• Thanks, Laura. And that is exactly what I’m trying to focus on: cherishing the moments while we still have them. Happy holidays to you and your family too!

  13. I remember 1 year ago today getting a text from my dear friend who needed a shoulder. I also recall heading to the local biker bar in my sweatpants to hear amazing stories about your Mom / Aunt. Thelma lives in your heart everyday and is a constant inspiration to you as a mother. Extra hugs today and the whole holiday season.

  14. Oh I am so sorry about your loss! Your Aunt sounds like a beautiful woman. You’ve written about her before, haven’t you? My memory is not what it should be!

    I love the way you describe grief, and I am glad that you have fought your battle with it over the past year, and have come out on the sunny side. I think having the realistic expectations that you do will help keep things smooth this year for you. Plus that 12 foot tree will keep things festive I’m sure! TWELVE FEET!! Wow!
    I’m pretty jealous about that tree, artificial or not!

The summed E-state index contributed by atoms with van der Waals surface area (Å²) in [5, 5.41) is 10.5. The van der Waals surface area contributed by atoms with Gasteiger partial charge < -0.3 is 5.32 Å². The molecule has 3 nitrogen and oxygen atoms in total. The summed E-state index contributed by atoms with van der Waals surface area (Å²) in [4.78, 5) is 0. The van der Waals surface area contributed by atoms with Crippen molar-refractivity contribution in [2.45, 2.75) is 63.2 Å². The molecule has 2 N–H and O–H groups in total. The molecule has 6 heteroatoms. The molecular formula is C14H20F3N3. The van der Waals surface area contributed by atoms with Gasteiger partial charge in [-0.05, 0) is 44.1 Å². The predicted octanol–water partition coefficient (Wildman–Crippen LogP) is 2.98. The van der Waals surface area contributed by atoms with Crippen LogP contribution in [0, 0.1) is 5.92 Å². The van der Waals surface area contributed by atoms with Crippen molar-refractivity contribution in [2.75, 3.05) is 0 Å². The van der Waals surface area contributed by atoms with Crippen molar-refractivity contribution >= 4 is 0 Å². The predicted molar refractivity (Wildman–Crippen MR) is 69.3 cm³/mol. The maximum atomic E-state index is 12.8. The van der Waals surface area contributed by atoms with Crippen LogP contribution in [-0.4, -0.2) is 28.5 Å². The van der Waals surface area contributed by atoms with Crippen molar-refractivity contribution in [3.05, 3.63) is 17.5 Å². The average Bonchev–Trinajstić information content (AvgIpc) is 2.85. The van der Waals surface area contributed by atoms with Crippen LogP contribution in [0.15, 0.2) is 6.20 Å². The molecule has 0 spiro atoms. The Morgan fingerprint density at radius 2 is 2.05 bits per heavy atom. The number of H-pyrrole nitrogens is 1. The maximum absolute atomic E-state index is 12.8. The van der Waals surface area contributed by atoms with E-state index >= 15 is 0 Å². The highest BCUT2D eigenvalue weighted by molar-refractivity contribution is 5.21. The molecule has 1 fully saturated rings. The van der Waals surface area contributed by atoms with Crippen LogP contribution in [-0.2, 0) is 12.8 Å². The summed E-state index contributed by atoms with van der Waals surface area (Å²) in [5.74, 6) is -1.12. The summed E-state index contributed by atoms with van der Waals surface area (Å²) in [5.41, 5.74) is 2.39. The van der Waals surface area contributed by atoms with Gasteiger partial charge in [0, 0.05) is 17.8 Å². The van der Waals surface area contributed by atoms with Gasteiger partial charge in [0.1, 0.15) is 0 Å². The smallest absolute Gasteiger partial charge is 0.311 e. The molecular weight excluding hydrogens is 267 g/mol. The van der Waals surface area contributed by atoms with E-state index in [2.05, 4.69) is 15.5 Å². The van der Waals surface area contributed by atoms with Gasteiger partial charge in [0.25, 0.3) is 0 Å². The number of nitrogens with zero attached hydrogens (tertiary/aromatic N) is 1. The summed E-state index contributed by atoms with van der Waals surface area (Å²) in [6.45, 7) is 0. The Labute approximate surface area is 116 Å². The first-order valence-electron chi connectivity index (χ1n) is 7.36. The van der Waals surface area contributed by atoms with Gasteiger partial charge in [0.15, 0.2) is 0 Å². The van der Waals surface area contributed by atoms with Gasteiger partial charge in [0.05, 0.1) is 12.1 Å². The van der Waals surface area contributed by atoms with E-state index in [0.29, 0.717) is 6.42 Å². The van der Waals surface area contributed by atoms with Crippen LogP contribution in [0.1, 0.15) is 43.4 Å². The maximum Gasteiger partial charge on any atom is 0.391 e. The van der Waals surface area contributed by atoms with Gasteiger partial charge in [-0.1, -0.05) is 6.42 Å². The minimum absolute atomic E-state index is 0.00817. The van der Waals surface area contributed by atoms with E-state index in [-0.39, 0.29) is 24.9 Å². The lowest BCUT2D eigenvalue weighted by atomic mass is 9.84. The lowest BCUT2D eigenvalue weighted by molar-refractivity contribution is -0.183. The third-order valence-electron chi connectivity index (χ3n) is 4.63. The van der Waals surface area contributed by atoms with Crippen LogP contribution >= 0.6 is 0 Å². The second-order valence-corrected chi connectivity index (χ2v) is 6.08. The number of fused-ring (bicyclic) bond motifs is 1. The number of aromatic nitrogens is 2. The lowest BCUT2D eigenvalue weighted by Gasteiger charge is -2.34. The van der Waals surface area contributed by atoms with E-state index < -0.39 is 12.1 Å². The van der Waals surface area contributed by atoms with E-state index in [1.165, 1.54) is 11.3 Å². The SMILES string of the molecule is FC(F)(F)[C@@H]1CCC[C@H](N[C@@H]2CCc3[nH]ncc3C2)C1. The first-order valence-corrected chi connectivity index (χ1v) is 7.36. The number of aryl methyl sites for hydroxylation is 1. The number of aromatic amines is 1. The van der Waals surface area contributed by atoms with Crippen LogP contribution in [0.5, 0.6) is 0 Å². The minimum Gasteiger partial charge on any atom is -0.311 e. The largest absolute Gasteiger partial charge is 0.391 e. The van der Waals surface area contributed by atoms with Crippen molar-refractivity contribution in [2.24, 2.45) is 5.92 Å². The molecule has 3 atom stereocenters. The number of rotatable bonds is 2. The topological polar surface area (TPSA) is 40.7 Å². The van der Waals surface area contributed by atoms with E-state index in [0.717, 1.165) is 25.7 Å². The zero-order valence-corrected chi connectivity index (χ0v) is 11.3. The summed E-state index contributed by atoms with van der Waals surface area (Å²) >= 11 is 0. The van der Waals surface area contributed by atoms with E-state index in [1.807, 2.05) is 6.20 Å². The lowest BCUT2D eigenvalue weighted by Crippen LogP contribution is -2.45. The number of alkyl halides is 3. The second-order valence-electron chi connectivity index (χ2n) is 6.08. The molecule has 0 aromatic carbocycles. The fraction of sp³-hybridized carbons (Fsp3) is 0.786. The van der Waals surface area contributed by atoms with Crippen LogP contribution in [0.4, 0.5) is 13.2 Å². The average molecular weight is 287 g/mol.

• Thanks, Dawn. It feels so good to be on the sunny side again. I hope things are looking brighter in your world too. Hugs to you and your family. Wishing you a wonderful holiday season!

      P.S. Tree-hemoth is quite a sight, isn’t he? I’m glad you like him.

  15. My mother died two weeks before Christmas, 11 years ago. I can imagine how you feel. Christmas is hard. Kids make it a little easier.

    • Thanks, Trish. It’s so difficult to have to associate loss with what is supposed to be a happy time, isn’t it? You are so right, though, about kids making it easier. I’ve lost my dad and aunt/mom since I had children. I wonder sometimes where I would be if I hadn’t had to be strong for them.

      Wishing you and your family a peaceful, joyful holiday.

  16. This is so beautiful: “It may not be the nature of grief to release us entirely, but it does slowly loosen its grip.”

    My mom died a few weeks before Thanksgiving, and I alternate between remembering every moment post-her-absence to not remembering a thing.

    Thank you for sharing this and may you and the family and the treehemoth have a beautiful holiday.


    • Thanks so much, Deb, for your lovely comment and for the comfort of this link-up. What a great idea at a time when we all need it the most!

      Happy holidays to you and yours as well!